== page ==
- A sea of red marked the beginning of the week for casino operators, with only Boyd Gaming (NYSE: BYD) as the exception.
- Operators that heavily rely on Las Vegas, including MGM, Las Vegas Sands, and Caesars Entertainment saw declines in their stocks.
- Investors currently fear a potential spike of coronavirus cases in the country, with no normalcy timeline in sight.
- The lingering debate on when a vaccine can become widely available is also putting pressure on gaming equities that heavily rely on the Strip.
Gaming equities followed broader markets Monday as investors fear about another potential spike of coronavirus cases in the country. Wall Street is becoming more reflective concerning the timeline for the return to normalcy, specifically when it comes to travel and leisure stocks.
Casino operators will begin the week with stocks that have lost value except for Boyd Gaming (NYSE: BYD). The regional gaming company’s shares were higher by 1% in midday trading Monday, a move that probably got a boost from the bullishness on sports betting.
The Orleans operator is an exception rather than the rule since most gaming equities are being hit. Anxiety has hit market participants over the increased number of pandemic-related restrictions across Europe.
In a note on Monday, Deutsche Bank analysts said people should expect more restrictions in the coming days and weeks, “especially in Europe.” They added that the rapid spread of the virus is something to worry about.
France reported 10,569 new COVID-19 cases Sunday, while the UK announced close to 4,000. Worse still, the US fatality count from the disease approached 200,000 over the weekend.
Previous hot spots Arizona and Florida reported case count rises of 0.1% and 0.2% from Sunday to Monday. However, these percentages were well below the 0.4% seven-day average on Monday.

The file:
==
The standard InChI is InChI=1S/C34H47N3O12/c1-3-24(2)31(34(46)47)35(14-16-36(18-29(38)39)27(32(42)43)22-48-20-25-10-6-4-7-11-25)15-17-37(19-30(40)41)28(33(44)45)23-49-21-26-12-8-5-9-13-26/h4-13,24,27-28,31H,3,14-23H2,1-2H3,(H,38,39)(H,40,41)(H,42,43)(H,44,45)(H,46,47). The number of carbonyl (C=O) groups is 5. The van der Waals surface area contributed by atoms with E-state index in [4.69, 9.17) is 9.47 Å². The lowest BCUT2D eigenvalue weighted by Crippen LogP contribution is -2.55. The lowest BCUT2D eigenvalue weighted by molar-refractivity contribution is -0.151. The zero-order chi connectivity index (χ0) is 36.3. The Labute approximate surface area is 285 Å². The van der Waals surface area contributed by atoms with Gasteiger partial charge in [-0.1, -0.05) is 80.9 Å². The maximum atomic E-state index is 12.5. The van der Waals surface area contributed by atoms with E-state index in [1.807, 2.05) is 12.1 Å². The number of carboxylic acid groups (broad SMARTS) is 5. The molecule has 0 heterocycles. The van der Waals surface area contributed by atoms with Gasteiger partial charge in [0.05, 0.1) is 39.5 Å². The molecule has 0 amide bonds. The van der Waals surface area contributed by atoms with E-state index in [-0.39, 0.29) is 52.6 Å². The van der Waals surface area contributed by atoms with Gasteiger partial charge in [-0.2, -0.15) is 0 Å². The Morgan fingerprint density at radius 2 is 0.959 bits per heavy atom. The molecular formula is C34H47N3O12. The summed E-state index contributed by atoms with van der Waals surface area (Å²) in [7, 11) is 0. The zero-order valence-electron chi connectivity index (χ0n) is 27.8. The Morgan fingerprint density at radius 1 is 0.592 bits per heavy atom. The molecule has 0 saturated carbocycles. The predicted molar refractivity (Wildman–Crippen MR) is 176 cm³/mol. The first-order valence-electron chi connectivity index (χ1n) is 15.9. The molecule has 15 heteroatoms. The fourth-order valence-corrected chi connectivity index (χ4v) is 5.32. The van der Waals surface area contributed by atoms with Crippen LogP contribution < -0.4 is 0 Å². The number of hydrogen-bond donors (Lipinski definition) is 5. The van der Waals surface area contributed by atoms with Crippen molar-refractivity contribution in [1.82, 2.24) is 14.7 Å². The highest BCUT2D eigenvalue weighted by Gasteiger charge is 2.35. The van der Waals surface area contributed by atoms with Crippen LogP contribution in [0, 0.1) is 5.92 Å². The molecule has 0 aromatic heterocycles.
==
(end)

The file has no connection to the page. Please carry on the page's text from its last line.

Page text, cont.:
Nevertheless, that progress won’t allay concerns about gaming stocks since Las Vegas NYSE: LVS) was lower by almost 6%, while MGM Resorts International (NYSE: MGM), the Las Vegas Strip’s largest operator, dropped by at least 4% at the beginning of the week.
The Murky Timeline of Vaccine Release
Gaming equities, particularly those that rely heavily on the Strip, are further getting pressure from the lingering debate on when a vaccine will be available for widespread distribution.
While President Donald Trump believes vaccinations can start as soon as October, the Centers for Disease Control and Prevention (CDC) says the more likely months are November or December.
However, CDC says it will take between six and nine months for all Americans to receive the dose. This means things won’t return to normal until the third quarter of 2021.
Investors are unlikely to continue holding gaming equities until this timeline since corporations are postponing conventions, while several leisure travelers are cautious about traveling.
To emphasize the sensitivity of Las Vegas-reliant operators to the issue of the vaccine, Caesars Entertainment (NASDAQ: CZR) joined rival MGM to the downside Monday with a loss of close to 4%.
An alternative for financial markets and casino operators could be a COVID-19 treatment. However, the many therapies at different stages of trials do not offer as much hope as the vaccine.